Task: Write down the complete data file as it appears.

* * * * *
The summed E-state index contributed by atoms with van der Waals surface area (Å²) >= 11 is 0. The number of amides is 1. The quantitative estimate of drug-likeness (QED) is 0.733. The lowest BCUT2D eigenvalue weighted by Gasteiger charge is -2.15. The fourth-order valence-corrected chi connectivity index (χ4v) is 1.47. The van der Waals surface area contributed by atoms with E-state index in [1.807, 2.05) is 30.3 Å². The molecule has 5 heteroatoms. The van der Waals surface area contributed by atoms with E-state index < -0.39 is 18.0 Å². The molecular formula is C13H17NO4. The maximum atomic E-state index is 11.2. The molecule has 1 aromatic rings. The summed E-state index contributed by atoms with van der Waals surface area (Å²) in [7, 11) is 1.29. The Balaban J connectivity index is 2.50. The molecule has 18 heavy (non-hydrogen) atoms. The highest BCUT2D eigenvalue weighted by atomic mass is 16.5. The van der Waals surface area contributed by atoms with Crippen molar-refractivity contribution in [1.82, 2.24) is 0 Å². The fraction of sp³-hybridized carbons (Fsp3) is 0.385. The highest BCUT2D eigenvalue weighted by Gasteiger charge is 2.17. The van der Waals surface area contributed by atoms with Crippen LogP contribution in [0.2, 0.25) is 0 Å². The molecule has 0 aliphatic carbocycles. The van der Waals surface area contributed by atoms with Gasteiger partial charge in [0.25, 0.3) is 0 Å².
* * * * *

The summed E-state index contributed by atoms with van der Waals surface area (Å²) >= 11 is 0. The number of amides is 1. The quantitative estimate of drug-likeness (QED) is 0.733. The lowest BCUT2D eigenvalue weighted by Gasteiger charge is -2.15. The fourth-order valence-corrected chi connectivity index (χ4v) is 1.47. The van der Waals surface area contributed by atoms with E-state index in [1.807, 2.05) is 30.3 Å². The molecule has 5 heteroatoms. The van der Waals surface area contributed by atoms with E-state index < -0.39 is 18.0 Å². The molecular formula is C13H17NO4. The maximum atomic E-state index is 11.2. The molecule has 1 aromatic rings. The summed E-state index contributed by atoms with van der Waals surface area (Å²) in [7, 11) is 1.29. The Balaban J connectivity index is 2.50. The molecule has 18 heavy (non-hydrogen) atoms. The highest BCUT2D eigenvalue weighted by atomic mass is 16.5. The van der Waals surface area contributed by atoms with Crippen molar-refractivity contribution in [1.82, 2.24) is 0 Å². The fraction of sp³-hybridized carbons (Fsp3) is 0.385. The highest BCUT2D eigenvalue weighted by Gasteiger charge is 2.17. The van der Waals surface area contributed by atoms with Crippen LogP contribution in [0.2, 0.25) is 0 Å². The molecule has 0 aliphatic carbocycles. The van der Waals surface area contributed by atoms with Gasteiger partial charge in [0.25, 0.3) is 0 Å².